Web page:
Oak Wilt Disease is Encroaching on South County

A tree trimmer hard at work in an oak tree in the spring.

By Hailey Black

Editor’s note: Oak Wilt disease can be controlled somewhat by timing pruning of oaks. Michigan DNR suggests no pruning from early April through June 15. The “safe to prune” time is November through March. The following story explains the situation with the disease.

When the first white settlers came upon what is now called Schoolcraft in the early 1800s, they noted a vast prairie with surrounding dense oak forests, inhabited by the native Potowatomi. The south Kalamazoo area we know and love today may look quite different, but evidence of those ancient oak forests still surrounds our communities.

Today, the most notorious threat to our beloved oak trees lies in oak wilt disease.

Oak wilt disease is caused by a fungus which is almost always fatal to oak trees. Once infected, the tree dies within months or even weeks. It first appeared in the U.S. around the 1970s, and the source is still unclear. Possibly, the fungus was introduced from Mexico, Central or South America. It has since spread throughout the Midwest and Texas. Despite the spread, “the number of confirmed cases is declining,” according to Linda Whitlock of the Consumer Horticulture and Master Gardener Program at the Kalamazoo County Michigan State University Extension Office. She attributes much of this to education and outreach efforts.

Part of the outreach is teaching how the disease spreads. This can happen one of two ways: When an oak tree is wounded, either via pruning or storm damage, the wound releases a pheromone. Whitlock notes that the pheromone “smells like rotting fruit” that attracts “picnic beetles”, which can carry the fungus from one tree to another. The disease can also be spread from an infected tree’s complex underground root grafts, 50 to 100 feet apart.

Red oaks (with the pointed leaves) are most susceptible to oak wilt disease and can die within weeks of symptoms being noted. White oaks (with rounded leaves) tend to be more resistant to the fungus and can take months to die. Phillip Kurzeja, forest health technician with the Oak Wilt Mapping and Community Outreach Forest Resource Division of the Michigan DNR notes that occasionally, if caught early enough, white oak trees infected with wilt can be treated, but often the disease is fatal. Treatment itself occurs to prevent the spread of disease to other nearby oaks.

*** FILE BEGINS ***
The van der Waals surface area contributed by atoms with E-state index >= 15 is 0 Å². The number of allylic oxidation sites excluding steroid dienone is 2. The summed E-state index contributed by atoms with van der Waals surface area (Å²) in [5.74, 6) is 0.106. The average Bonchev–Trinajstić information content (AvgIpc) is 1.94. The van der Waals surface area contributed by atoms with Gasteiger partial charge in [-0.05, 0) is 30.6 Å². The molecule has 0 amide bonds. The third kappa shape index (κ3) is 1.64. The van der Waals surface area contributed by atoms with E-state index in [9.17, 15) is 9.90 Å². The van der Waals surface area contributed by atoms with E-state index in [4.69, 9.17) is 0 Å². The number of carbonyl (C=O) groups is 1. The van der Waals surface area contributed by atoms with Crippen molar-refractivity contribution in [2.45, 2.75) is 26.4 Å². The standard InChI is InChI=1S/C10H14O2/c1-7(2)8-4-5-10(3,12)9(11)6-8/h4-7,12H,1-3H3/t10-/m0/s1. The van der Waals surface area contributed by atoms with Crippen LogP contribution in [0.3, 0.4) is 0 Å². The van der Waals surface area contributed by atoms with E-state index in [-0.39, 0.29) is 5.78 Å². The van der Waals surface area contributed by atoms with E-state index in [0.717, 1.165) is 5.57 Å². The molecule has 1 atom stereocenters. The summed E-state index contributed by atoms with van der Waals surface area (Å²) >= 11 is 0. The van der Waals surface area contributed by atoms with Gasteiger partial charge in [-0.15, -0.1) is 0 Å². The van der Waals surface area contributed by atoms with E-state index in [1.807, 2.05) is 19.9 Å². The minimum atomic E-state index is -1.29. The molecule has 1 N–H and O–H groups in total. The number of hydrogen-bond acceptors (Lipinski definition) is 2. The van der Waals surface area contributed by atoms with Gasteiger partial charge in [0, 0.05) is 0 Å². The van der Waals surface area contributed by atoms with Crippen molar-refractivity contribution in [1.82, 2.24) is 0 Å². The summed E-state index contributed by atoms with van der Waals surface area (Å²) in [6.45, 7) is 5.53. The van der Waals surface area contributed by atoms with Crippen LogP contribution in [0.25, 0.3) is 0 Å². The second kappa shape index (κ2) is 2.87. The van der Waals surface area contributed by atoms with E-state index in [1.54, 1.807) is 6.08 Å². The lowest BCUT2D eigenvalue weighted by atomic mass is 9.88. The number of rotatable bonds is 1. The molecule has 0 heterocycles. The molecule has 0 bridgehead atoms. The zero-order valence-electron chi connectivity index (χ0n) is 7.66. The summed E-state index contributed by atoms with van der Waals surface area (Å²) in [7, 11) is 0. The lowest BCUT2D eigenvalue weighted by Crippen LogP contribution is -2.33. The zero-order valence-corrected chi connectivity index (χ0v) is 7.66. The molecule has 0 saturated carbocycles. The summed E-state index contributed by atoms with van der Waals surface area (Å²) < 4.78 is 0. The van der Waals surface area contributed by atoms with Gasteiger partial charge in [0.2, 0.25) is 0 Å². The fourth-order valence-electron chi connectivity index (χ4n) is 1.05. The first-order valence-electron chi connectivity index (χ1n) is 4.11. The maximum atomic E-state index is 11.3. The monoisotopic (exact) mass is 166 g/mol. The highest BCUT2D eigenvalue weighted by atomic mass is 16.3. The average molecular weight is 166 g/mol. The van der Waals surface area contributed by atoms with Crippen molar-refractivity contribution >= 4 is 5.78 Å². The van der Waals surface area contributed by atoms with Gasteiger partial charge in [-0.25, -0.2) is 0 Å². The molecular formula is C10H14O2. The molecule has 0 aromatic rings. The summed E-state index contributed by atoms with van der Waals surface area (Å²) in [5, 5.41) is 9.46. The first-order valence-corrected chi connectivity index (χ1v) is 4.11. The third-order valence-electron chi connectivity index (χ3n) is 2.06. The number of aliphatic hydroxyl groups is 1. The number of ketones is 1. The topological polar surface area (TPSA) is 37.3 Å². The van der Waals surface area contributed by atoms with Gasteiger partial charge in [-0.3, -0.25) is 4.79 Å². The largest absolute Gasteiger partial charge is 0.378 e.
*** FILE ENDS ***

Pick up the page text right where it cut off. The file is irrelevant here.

This is what makes oak wilt one of the more unique tree diseases. Treatment options don’t necessarily save a property owner’s tree, but proper management can prevent the fungus from spreading throughout the owner’s and neighboring properties. Whitlock states that proper management may include “trenching” an infected tree to prevent spread through root grafts. Another form of management may include carefully and tightly covering infected oak wood with a tarp to prevent spread via a dead tree. Kurzeja said that not moving firewood is important, because “If it is moved by a person – in infected firewood – it can start a new epicenter anywhere there is host and suitable conditions.”

Kurzeja added that the Michigan DNR has confirmed cases of oak wilt near the south county area (in Ramona Park and the Gourdneck State Game area), though he did not confirm cases within Schoolcraft or Vicksburg. He noted that sometimes potential cases go unreported by property owners, and the Michigan DNR cannot directly manage private property.

Both Whitlock and Kurzeja agreed that oak wilt can be mistaken for other oak diseases, so early and correct identification is important. Kurzeja said, “A healthy tree’s foliage can begin to brown from the tips of the leaves toward the stem, usually starting at the top of the tree and in a matter of a few weeks to a month, can go from fully leafed out to almost completely bare. These symptoms can begin as early as May extending through the summer into September and October is some parts of the state.” Two other oak pests, the two lined chestnut borer (TLCB) and Armillaria root rot, are sometimes mistaken for oak wilt disease.

Although Kurzeja wasn’t aware of any impact studies done by the state to analyze oak wilt’s effect, MSU’s tree experts acknowledge the impact of oak wilt on property values, and estimates that each tree lost may represent thousands of dollars. He also estimates that “trenching” two trees could cost about $300, and tree removal could range from $2,000-$7,000.

With those numbers, it’s easy to see why experts say that prevention is key. For folks in South County, keeping a watchful eye on their own oaks can preserve their properties and their neighbors’, as well as a bit of the heritage of these well-loved communities.

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